The Merry Wives of WindsorPhoto/Rosalind Moran

All the world’s a stage – but this is especially so for Cambridge in the summer. Running for eight weeks throughout July and August, the Cambridge Shakespeare Festival brings the annual opportunity to attend Shakespeare plays set in various college gardens. It also offers the singular delight of seeing the city play host to Festival actors, replete with ruffs, tights, doublets, and gowns. There is something special about seeing a Venetian nobleman jogging down Sidney Street with a croissant.

“Cambridge’s unique outdoor settings can enhance or detract from performances”

I attended each of the six plays performed this year. This meant six evenings sitting with friends in college gardens; six opportunities to be acquainted or reacquainted with Shakespeare’s plays, and in a way that didn’t wholly break the bank (concession tickets were £14). It also meant the chance to think about how Cambridge’s unique outdoor settings can enhance or detract from performances, as well as which plays worked best and why.

The Festival offers 'the singular delight of seeing the city play host to Festival actors, replete with ruffs, tights, doublets, and gowns'.Photo/Rosalind Moran

Staging Shakespeare plays in gardens has much to recommend it. With plays this year held in the gardens of Trinity College, King’s College, St John’s College, and Downing College, producers could use the topography, plants and shapes of each to create visually appealing sets. In King’s, for example, a wooden pergola covered in vines and flowers served as an interactive backdrop and stage entrance for The Merry Wives of Windsor and A Midsummer Night’s Dream, adding to the home-based scenes in the first and the fairy bower scenes in the second. There is creativity and opportunity to be found in such settings.

“Watching open-air plays can also be memorable and dynamic because of the variables involved in outdoor theatre.”

Watching open-air plays can also be memorable and dynamic because of the variables involved in outdoor theatre. Sitting under umbrellas and drinking mulled wine while an increasingly sodden Richard of York yelled about murder stimulated all five senses. Hearing boombox music from cars on Queen’s Road in the middle of a soliloquy proved equally part of the experience. As with theatre more broadly, one never knows how the outdoor show will go.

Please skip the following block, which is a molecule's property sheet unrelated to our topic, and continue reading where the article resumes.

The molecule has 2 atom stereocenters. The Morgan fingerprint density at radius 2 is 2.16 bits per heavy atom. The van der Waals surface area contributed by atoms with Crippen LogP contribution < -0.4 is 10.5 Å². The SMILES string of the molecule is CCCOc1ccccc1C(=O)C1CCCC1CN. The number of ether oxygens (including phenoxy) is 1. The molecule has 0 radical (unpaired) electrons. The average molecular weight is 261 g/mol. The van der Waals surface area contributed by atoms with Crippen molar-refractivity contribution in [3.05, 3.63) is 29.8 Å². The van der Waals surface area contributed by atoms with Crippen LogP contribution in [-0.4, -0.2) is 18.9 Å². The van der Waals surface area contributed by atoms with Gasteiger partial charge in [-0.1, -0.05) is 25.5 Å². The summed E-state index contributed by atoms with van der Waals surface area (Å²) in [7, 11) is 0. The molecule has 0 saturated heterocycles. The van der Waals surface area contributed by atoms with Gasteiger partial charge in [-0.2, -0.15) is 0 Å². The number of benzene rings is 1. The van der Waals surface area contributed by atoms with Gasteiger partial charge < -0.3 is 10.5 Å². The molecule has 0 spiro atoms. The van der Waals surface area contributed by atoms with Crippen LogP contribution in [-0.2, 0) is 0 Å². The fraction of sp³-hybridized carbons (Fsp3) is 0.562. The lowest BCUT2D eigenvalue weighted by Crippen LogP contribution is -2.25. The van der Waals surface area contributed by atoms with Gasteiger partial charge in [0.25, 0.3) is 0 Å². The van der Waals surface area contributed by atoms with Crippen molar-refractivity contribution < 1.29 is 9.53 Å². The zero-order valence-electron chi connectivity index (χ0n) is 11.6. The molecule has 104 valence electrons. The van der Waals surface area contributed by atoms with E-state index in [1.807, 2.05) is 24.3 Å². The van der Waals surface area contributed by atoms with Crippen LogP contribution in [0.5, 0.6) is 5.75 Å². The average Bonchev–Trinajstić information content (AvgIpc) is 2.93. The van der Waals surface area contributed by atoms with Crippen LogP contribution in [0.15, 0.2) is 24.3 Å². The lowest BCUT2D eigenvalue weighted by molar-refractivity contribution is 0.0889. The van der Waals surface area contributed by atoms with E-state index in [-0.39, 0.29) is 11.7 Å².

So how did the plays compare? Here is a ranking for those curious, from least favourite to golden child.

6. Macbeth

The play’s fame set expectations high; however, I did not warm to the performance. The witches seemed overdone and the staging of this moody Scottish play in such a sunny, social garden created a feeling of dissonance – at least in this viewer.

5. The Comedy of Errors

Is this play incredibly silly? Yes. But it is fun to watch, and the actors looked like they were enjoying themselves. The Downing garden location was not particularly scenic, but the use of props was comic and clever, and the play was accessible and entertaining.

4. Romeo and Juliet

Romeo and Juliet: 'A polished production of a timeless classic'.Photo/Rosalind Moran

A polished production of a timeless classic. The young actors were especially compelling and the two leads brought humour as well as pathos to their roles. Bonus points for high-quality stage combat, ethereal lighting in the tomb scene, and a show-stealing Mercutio.

3. The Merry Wives of Windsor


Mountain View

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This play edges out Romeo and Juliet for third place owing to the challenge of bringing a B-list play to the stage. The actors and producers must be commended for rendering a less well-known Shakespeare play so entertaining and comprehensible. This play was funny and well-performed, being universally well-cast and offering much delight through the humorous comeuppances inflicted on its womanising lead, the irrepressible and eternal Falstaff. This Antipodean also approved of the surprise Australian accent that formed part of a cunning disguise (onya!).

2. Richard III

I was struck by how well this piece worked in a small space and with the actors playing to a single-row audience. The performance stood out not only for its high-quality source material, but also for the way the actors – particularly the lead – engaged with the audience, speaking to us as if to co-conspirators. An excellent interpretation of a deliciously wicked play.

1. A Midsummer Night’s Dream

What visions have I seen! With superb acting, inspired use of visual effects and singing, and a brilliant multi-layered story at its core, the Festival’s interpretation of A Midsummer Night’s Dream was nothing short of magical. Of particular note were the actors playing Lysander, Helena, Puck, Bottom, and Titania, who all demonstrated outstanding comic timing. The play’s enchanted forest setting was brought vividly to life in the King’s gardens. What’s more, for all that Dream is a classic with which many are familiar, seeing it staged allowed for new appreciation of the play’s iconic lines and ITV-worthy love triangles. The course of true love may not run smooth, but its staging was a triumph.